Nuclear developers invited to table ideas for slice of £120M fund – New Civil Engineer

13 May, 2022 By Rob Horgan
Developers have been invited to register their interest in the government’s Future Nuclear Enabling Fund (FNEF).
The £120M fund has been established to fast-track nuclear energy proposals and overcome development barriers.
The primary objective of the FNEF is to help mature potential nuclear projects ahead of a government process to select the next nuclear projects.
Interested parties are being invited to register their interest ahead of the formal bidding round which is due to take place this summer.
The Department of Business, Energy and Industrial Strategy (BEIS) said that it expected the fund to “support a limited number of nuclear projects” to develop their design and business cases ahead of the government’s planned “selection process in 2023 with the intention that government will enter negotiations with the most credible nuclear projects”.
However, a BEIS report adds: “Any successful FNEF award will not influence whether projects can participate in the selection process in 2023 or whether they can receive any other government awards in the future.
“Additionally, those projects who choose not to bid for the FNEF or bid and are unsuccessful will not be excluded from the anticipated selection process in 2023 or consideration for other future government awards.”
The FNEF will be open to established nuclear market players and new entrants, including consortia, and may include technology vendors, developers, and/or operators.
To be eligible to apply to the FNEF, bidders must be UK based or have a UK company branch if headquartered overseas. Bids must incorporate nuclear fission, which can be GW-scale, Small Modular Reactors, or Advanced Modular Reactors.
Bidders must also demonstrate ambition and present a credible plan for a commercial operations date by the early 2030s as well as demonstrating that their proposal is a credible source of long-term on-grid electricity.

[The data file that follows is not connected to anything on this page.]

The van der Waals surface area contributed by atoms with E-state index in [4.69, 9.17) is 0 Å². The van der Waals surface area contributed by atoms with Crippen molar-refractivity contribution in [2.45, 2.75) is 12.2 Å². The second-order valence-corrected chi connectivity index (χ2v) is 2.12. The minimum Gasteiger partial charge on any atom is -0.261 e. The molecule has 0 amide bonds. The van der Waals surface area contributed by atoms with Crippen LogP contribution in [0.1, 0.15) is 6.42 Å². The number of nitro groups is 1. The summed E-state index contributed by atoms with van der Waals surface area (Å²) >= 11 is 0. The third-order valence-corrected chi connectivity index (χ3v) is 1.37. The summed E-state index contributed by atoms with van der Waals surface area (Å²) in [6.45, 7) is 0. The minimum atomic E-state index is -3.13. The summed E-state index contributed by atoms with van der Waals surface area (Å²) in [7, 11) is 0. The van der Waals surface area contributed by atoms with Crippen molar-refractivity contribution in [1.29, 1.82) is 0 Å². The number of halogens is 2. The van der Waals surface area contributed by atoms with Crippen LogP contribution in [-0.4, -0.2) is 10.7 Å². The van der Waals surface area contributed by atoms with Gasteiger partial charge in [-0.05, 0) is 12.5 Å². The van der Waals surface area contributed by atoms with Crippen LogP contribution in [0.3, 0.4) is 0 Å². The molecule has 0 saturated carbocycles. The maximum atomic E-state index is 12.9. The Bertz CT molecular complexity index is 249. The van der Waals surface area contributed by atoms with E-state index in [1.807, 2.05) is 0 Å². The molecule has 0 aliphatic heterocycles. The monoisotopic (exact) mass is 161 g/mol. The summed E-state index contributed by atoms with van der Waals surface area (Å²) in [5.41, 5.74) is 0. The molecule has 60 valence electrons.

As announced in the British Energy Security Strategy in April, the “government’s long-term ambition is to increase the deployment of civil nuclear power to up to 24GW1 by 2050, around 25% of our projected 2050 electricity demand, as well as to take one project to Final Investment Decision (FID) this Parliament and two projects to FID in the next Parliament, including Small Modular Reactors, subject to technology readiness, Value for Money (VfM), and relevant approvals”.
The government has previously said that development of EDF’s planned £20bn Sizewell C nuclear plant is currently favoured as the project to take to FID during the parliament.
In March, the government announced its intention to take a 20 per cent stake in Sizewell C. That come just two months after business secretary Kwasi Kwarteng announced an initial contribution of £100m to Sizewell C, with the aim of developing the project and boosting investor confidence.
The prime minster also recently met with leaders in the nuclear industry for talks on future energy projects. Senior leaders from Balfour Beatty, Mace and L&G participated.
Last October, the government outlined how it plans to fund new nuclear power plant construction in the UK, with the adoption of a Regulated Asset Base (RAB) funding model. As per the model, UK energy bill payers would part-fund the construction of new plants through their energy bills, which, according to the government, would take the pressure off private investors and reduce the whole-life costs.
Seven out of eight nuclear power plants in the UK will be switched off by 2030. EDF is currently building Hinkley Point C, which is expected to be operational by 2026. Sizewell C could power the equivalent of about six million homes.
Several development ideas for the Wylfa Newydd site on Anglesey are also in development, including proposals by Rolls-Royce to use the site for its small modular reactors.
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